6. She can also entrust the right to talaq to herself, and she can demand a large Mehar amount to dissuade triple talaq.
The court held that the practice was unlawful by 3.2 majorities after 6 days of arguments from both sides. The court ordered Parliament to pass legislation prohibiting the practice of triple talaq. The Supreme Court's five judges bench declared that the Shariat act of 1937 does not control triple talaq.
According to Justices Rohinton Nariman and Justice Uday Lalit, Muslim Law Proposal (Shariat) 8 of 1937 provides for talaq-e-biddat. They argued that the act was clearly arbitrary and unconstitutional. Judge Kurian Joseph unanimously said that triple talaqs are prohibited in the Qur'an and therefore have no legal right. . He said, "What is considered wrong in the Holy Quran is not good in Shariat, and what is bad in theology is bad in law."
In particular, the minority dissents of Chief Justice Khehar and Justice Abdul Nazeer, in their debates on Articles 25 and 44 of the Constituent Assembly, linked the status of fundamental rights to the elevation of the law of the person, which is the statute of law. Said to be a unique aspect. As a result, Article 25 protects him. Furthermore, while the legislation does not challenge the constitutionality of talaq-e-biddat's gender-discriminatory practices, is a remedy for.
The Triple Talaq decision was undoubtedly a landmark decision in this country, especially when it comes to private law. It has presented us with a variety of ways to deal with them, most notably Judge Joseph's "culture-based" decision. This decision clearly shows that the Supreme Court has learned from past mistakes in the field of personal law.
Despite the lack of clarity on gender justice and inequality in personal law and how to address it, this was a positive step. Husbands could no longer leave their wives on the basis of whim or vanity, breaking off the relationship. The courts have found that equality, especially gender equality, is not just a theoretical concept. Meanwhile, the public is concerned about the position of minority banks.
The Judgement of the case was in the favour of Shyara bano. According to me the decision made by the judges was absolutely right. The use of triple talaq was taking away rights of the person provided by the constitution. Triple talaq was not even justified by the Shariat law or Quran. The abolition of triple talaq was a great step taken by our hon’ble judges. Many articles of the constitution were getting affected by the practice of triple talaq. Now, triple talaq is abolished in India and the person practicing triple talaq will be facing consequences. Triple talaq law is disastrous for Muslim women. It has increased difficulties for Muslim women,” tweeted All India Muslim Personal Law Board.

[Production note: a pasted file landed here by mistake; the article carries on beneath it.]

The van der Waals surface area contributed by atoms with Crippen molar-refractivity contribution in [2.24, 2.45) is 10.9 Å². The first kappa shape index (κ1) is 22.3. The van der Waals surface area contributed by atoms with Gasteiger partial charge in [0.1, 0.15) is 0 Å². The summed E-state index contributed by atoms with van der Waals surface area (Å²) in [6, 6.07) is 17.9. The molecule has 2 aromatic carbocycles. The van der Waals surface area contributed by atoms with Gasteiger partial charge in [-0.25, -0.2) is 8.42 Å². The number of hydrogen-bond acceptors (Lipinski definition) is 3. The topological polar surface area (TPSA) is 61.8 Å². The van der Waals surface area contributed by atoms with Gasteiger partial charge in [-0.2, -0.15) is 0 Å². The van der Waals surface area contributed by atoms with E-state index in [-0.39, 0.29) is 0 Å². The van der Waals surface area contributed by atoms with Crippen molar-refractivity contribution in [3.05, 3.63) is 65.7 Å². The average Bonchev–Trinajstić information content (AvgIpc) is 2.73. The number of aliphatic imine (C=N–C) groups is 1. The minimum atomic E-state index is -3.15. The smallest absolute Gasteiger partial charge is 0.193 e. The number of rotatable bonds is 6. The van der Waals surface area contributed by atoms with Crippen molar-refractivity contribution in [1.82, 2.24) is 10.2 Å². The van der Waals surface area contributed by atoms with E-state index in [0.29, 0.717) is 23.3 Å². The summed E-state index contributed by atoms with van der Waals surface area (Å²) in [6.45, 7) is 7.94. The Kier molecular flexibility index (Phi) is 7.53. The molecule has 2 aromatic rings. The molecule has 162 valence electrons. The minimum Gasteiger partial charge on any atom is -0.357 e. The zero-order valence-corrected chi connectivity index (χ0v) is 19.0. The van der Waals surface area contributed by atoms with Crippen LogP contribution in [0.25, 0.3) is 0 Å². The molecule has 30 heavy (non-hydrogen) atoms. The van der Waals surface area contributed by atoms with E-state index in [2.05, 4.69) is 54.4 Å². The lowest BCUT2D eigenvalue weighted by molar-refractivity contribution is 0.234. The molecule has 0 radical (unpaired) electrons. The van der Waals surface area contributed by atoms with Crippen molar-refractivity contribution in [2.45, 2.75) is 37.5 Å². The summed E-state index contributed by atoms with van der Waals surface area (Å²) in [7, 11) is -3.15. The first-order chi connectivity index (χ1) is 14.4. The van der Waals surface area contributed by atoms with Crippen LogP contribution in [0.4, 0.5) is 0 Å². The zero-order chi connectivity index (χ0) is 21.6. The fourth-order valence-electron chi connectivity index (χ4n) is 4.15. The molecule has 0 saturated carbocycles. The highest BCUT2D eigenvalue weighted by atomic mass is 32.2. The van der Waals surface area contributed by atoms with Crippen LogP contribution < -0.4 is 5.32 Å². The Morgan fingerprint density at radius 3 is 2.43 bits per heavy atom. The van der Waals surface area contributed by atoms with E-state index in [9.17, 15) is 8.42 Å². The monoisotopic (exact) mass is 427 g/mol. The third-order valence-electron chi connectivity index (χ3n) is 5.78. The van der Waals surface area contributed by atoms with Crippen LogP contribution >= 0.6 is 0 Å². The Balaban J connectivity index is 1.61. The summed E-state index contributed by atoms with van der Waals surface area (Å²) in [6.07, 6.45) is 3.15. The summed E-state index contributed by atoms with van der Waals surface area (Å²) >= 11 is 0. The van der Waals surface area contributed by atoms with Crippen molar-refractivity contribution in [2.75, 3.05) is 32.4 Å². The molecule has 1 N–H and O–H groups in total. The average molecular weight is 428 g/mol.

First, the plethora of divorced Muslim women shows greater numbers than divorced Muslim men, despite the less stigma attached to remarriage (unlike Hindus, Muslims Second, Muslim women are more likely to live in poverty and have lower labor force participation rates in the formal sector. Many will be driven into deep poverty if left without. Third, the requirement to remarry with the same husband if the triple talak is at fault will prevent women from taking advantage of that option. Finally, neither partner should have the right to a unilateral divorce.
An analysis of five states with a higher percentage of Muslims in the population than the Indian average of 14% found that the divorce rate for Muslim women was far higher than that for women of all religions except J and K. For years, feminists, especially Muslim feminists, have campaigned for reform of Muslim personal laws, including the abolition of the triple talak. , Parsi and Jain women are said to have been given greater legal protection. But that's not radical feminism, and grooming is also problematic for non-Muslim women. Since a Muslim marriage is a civil contract between two adults, the procedure for its dissolution must also be civil in nature.
In conclusion, the gender gap in Muslim divorce rates provides a more compelling argument for abolishing the triple talak than the difference between Muslim and Hindu women. This and the position of Bharatiya Muslim Mahila Andolan, along with 1,000 registered Shayara Bano supporters, should be taken into consideration when making a judgment. This law improves the condition of human rights and gender equality. After implementation of this law, Womens and their childrens would get an allowance or we can say fixed amount after divorce.
This article is written by Vaibhav karotia of Maharaja Agrasen Institute of Management Studies.